In most projects I worked on, various developers had written their own one-off methods for taking a URL in an assumed state (for example, relative) and moving it to a specific state (for example, absolute). I also noticed that a large number of our URL-related bugs came from these various, duplicate, overlapping methods because they always assumed that the URL being passed to it was in a certain specific state. When another, unsuspecting, developer would find this method and call it (not knowing about it’s input requirements), bad things would happen. So when we started working on FubuMVC, I knew there had to be ONE way and ONE way only to avoid the URL mangling insanity by centralizing everything to one class that had a consistent, well-known way to processing URLs. You might say, “Duh, be DRY!” and you’d be right. But sometimes you don’t see all the duplication in your code until something gets you fed up one day.
As an aside, I’ve been coming to the conclusion over the past 4-5 years that what separates programmers from really good programmers is how quickly they can spot friction. They may not be able to remove that friction right away, but being able to spot friction is a huge leap forward for most developers. Once they get the hang of this productivity rises exponentially. Ok, I digress, back to the blog post…
The beauty of the ToXYZ methods is that it doesn’t matter what state the URL is in when you invoke the method. The ToXYZ methods will figure it out and move it to the desired state.
This will move a URL from any state to be an absolute URL (i.e. it starts with “/”).
This will move a URL from any state to be a fully-qualified URL (i.e. that starts with “http[s]://server/”).
This will take a URL and map it, using ASP.NET/IIS’s virtual file system, to the physical path on the HDD that corresponds to that URL.
This concept was the real pay-off for UrlContext. Up until now, what I have described is just a glorified set of extension methods. But when you can pull out any controller, any service, any service in the FubuMVC framework, or even the whole FubuMVC stack itself, slap it into an isolated unit or integration test and then stub out the URLs and see everything work and your tests run fast, it makes you giggle like a little school girl thinking how easy it is and how ridiculously hard it would be with ASP.NET.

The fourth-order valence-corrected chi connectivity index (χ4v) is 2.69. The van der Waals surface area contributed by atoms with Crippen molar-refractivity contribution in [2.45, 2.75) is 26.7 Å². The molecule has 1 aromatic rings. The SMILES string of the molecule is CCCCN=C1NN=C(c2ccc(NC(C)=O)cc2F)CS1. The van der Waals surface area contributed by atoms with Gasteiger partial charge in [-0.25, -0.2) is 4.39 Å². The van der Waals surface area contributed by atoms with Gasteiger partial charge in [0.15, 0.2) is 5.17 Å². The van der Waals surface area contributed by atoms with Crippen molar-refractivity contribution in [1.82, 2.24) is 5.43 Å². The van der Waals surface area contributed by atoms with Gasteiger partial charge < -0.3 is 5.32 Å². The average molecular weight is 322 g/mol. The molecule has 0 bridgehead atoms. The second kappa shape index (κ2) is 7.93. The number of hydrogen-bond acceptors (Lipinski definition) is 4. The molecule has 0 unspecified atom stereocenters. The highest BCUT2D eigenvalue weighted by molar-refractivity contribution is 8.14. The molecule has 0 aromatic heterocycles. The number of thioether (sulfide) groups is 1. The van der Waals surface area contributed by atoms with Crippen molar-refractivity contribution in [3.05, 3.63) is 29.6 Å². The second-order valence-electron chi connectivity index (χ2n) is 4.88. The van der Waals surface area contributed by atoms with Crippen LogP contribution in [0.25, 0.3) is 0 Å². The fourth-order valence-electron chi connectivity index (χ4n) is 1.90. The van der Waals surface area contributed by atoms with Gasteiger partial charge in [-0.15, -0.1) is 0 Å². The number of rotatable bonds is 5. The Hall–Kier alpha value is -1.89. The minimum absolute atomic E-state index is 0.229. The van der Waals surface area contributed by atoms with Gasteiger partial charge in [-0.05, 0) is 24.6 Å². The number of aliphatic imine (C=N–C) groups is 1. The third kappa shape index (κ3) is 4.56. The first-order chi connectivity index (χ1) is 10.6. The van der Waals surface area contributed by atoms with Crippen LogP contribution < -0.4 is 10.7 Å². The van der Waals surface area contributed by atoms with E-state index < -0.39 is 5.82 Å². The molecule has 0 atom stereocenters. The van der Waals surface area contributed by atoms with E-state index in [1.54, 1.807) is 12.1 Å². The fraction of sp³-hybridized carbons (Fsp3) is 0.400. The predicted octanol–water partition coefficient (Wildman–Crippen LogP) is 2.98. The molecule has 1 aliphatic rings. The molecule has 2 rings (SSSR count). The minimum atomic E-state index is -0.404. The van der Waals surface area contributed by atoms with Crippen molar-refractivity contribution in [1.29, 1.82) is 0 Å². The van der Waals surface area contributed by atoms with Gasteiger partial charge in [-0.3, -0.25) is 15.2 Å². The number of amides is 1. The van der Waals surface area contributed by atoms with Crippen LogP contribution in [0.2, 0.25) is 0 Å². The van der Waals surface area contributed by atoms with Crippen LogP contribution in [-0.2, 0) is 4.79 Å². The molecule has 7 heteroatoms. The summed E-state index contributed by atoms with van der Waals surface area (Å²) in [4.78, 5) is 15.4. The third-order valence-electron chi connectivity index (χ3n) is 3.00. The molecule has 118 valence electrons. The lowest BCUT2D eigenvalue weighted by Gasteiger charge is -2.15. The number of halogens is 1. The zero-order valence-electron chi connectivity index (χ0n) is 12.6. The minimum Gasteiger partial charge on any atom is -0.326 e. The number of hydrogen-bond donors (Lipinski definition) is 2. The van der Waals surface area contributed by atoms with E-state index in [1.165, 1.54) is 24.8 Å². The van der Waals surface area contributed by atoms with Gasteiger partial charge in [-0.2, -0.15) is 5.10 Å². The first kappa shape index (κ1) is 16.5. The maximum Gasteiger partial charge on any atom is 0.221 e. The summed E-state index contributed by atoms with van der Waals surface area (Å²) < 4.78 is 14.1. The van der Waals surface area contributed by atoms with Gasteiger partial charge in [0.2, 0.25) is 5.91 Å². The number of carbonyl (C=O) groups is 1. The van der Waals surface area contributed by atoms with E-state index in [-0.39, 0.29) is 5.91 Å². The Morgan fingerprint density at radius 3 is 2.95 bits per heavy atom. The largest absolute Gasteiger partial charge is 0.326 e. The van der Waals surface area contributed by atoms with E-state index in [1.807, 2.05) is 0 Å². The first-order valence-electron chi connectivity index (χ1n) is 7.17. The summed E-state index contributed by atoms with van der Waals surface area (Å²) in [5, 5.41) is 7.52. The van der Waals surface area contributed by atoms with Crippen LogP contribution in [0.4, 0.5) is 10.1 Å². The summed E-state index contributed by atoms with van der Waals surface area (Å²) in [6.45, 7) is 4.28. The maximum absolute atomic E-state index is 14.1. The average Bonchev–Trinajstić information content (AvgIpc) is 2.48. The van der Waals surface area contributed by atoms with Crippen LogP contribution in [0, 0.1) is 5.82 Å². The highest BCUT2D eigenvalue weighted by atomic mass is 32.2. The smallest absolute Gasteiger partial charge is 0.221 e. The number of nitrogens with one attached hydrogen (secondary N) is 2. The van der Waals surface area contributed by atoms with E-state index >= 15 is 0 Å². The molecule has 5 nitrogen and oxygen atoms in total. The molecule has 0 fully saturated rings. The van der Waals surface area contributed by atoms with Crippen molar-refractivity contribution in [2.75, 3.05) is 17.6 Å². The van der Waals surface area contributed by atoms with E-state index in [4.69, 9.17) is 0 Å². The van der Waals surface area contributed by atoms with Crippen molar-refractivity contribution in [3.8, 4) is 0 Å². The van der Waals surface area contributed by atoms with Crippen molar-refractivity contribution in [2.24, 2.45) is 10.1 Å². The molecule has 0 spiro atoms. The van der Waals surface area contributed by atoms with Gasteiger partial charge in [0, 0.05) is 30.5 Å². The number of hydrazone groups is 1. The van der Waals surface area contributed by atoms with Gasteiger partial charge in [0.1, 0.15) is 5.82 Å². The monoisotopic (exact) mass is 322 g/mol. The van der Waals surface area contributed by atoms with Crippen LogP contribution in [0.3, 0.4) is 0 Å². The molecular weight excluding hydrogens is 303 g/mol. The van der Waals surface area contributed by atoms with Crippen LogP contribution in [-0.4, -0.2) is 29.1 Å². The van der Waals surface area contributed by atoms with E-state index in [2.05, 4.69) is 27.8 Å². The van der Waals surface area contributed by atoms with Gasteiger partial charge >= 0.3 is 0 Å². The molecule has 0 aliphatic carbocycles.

For example, I cringe at the thought of trying to test something like this without UrlContext: MapWebToPhysicalPathFamilyTester.cs
Best part: I don’t see it
I know at first it doesn’t make much sense but: The thing I love most about this class (that I love so much already)? I don’t have to see or use it much! Sounds backwards, right? In fact, I don’t really have to think much about URLs anymore. Since FubuCore, HtmlTags, and FubuMVC uses this so extensively, when I need an anchor/link tag to an action, it’s all taken care of. Very rarely, now since FubuMVC, do I really have to think about URLs in the code. I tell FubuMVC how I want my routes and URLs to look like, and then I don’t have to see or think about them again. Everything flows from my routing configuration through UrlContext into the appropriately-qualified URL.
I’ve gotten pretty off-topic here, but the point was that the full power of something like UrlContext is not realized until it’s used pervasively throughout the framework to enable these kinds of scenarios.
If you’ve used FubuMVC before and thought, “Hrm, that’s odd, Chad’s making such a big deal about UrlContext and yet I’ve never noticed it’s there!” then UrlContext has done it’s job. The point is: You generally shouldn’t be worrying about URLs in your views and controllers and certainly not in your tests – unless you’re testing your route conventions. URLs are determined when planning your routes and URL conventions. After that, you shouldn’t be thinking much about it.